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Date Updated: November 9, 2011

Health System Reform Policies Appendix

Measures of competence and performance

A wide range of tools is available for the assessment of competence. Since the early years of assessment, there has been a strong focus on assuring mastery of an appropriate body of knowledge; this is, after all, a definitional hallmark of any profession. Due to concerns with reproducibility of scores, essays and oral exams as elements of the medical licensing assessment program began to be replaced almost 60 years ago by multiple-choice exams, which now form the backbone of current competence assessment. A second focus has been on clinical skills, tested originally at the bedside of patients and more recently in a more standardized format utilizing simulated patients. This allows for testing fundamental skills relevant to history taking, physical examination, overall diagnostic assessment, and treatment plan formulation. It also provides the opportunity to test behaviors and skills relevant to communication, interpersonal interactions, professionalism, and cultural sensitivity. In addition, the ability to manage clinical situations has been assessed using various simulation devices and systems.

These approaches have the tremendous advantage of standardization and providing scores that are highly reliable. On the other hand, they all involve testing in artificial settings remote from the field of practice and, therefore, more accurately measure theoretical potential to perform in a real setting rather than actual performance in the real setting.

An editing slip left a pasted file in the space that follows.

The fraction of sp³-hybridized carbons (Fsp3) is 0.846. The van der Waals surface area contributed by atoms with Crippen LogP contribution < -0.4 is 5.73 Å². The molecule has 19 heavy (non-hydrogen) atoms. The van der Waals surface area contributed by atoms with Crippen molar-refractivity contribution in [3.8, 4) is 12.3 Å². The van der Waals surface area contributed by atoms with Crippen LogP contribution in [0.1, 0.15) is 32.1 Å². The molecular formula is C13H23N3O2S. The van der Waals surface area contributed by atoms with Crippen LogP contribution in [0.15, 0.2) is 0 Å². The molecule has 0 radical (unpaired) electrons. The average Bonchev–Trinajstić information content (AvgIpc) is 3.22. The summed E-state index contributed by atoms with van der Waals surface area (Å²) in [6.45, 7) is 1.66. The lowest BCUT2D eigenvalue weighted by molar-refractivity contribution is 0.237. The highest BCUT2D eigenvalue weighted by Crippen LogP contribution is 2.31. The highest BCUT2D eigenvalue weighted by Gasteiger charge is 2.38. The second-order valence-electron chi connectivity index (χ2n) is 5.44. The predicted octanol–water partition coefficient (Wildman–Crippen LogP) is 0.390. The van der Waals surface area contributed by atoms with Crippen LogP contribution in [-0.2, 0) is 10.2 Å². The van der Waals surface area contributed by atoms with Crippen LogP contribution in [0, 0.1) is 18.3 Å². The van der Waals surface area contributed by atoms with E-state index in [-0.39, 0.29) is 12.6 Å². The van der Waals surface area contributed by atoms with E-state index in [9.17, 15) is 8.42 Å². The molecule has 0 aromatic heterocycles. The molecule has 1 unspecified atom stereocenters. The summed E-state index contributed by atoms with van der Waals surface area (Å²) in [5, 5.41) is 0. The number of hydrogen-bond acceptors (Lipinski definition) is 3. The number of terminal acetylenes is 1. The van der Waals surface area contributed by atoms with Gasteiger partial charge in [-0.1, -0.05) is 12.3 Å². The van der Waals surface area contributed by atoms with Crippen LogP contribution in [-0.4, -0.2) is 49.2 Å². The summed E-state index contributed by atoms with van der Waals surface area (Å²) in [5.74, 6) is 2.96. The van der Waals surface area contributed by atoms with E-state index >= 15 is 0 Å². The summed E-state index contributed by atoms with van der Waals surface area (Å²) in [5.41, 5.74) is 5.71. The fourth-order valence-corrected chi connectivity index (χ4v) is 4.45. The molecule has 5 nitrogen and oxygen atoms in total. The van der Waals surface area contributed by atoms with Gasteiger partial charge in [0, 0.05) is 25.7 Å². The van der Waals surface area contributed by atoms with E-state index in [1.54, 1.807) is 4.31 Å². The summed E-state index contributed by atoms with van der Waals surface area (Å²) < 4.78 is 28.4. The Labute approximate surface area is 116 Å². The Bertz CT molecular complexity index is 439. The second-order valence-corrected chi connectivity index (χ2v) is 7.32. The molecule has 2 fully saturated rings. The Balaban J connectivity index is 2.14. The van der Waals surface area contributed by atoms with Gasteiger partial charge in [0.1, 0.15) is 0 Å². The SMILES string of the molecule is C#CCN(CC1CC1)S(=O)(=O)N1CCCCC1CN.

Measurement of actual performance requires collection of workplace data from the clinician's practice that speak to such issues as diagnosis, clinical decision making and management, procedural skills, and behaviors appropriate for effective interaction with other healthcare providers and with patients and their families and caregivers. Relevant methodologies for assessment of performance include multi-source feedback, peer review, and a variety of measures of processes of care and outcomes that, in comparison with standardized approaches used for measuring competence, are still relatively poorly developed.

There are several challenges associated with performance measurement. The first is simply that of obtaining the relevant data set from an often-chaotic workplace that does not have ready mechanisms for data capture. Where data capture is possible, data are fragmented across many sites and systems. Mechanisms for aggregating the clinical data required for assessment of care processes and outcomes are not yet adequately developed to produce meaningful global measures. Healthcare has been slow to adopt electronic medical records (EMRs), and the systems in place are generally inflexible and poorly positioned to provide on-demand data sets tailored to the individual physician. Having an observer looking over each physician's shoulder on a regular basis is unrealistic, and it is highly inefficient for physicians to spend time collecting, recording, and aggregating the required primary data.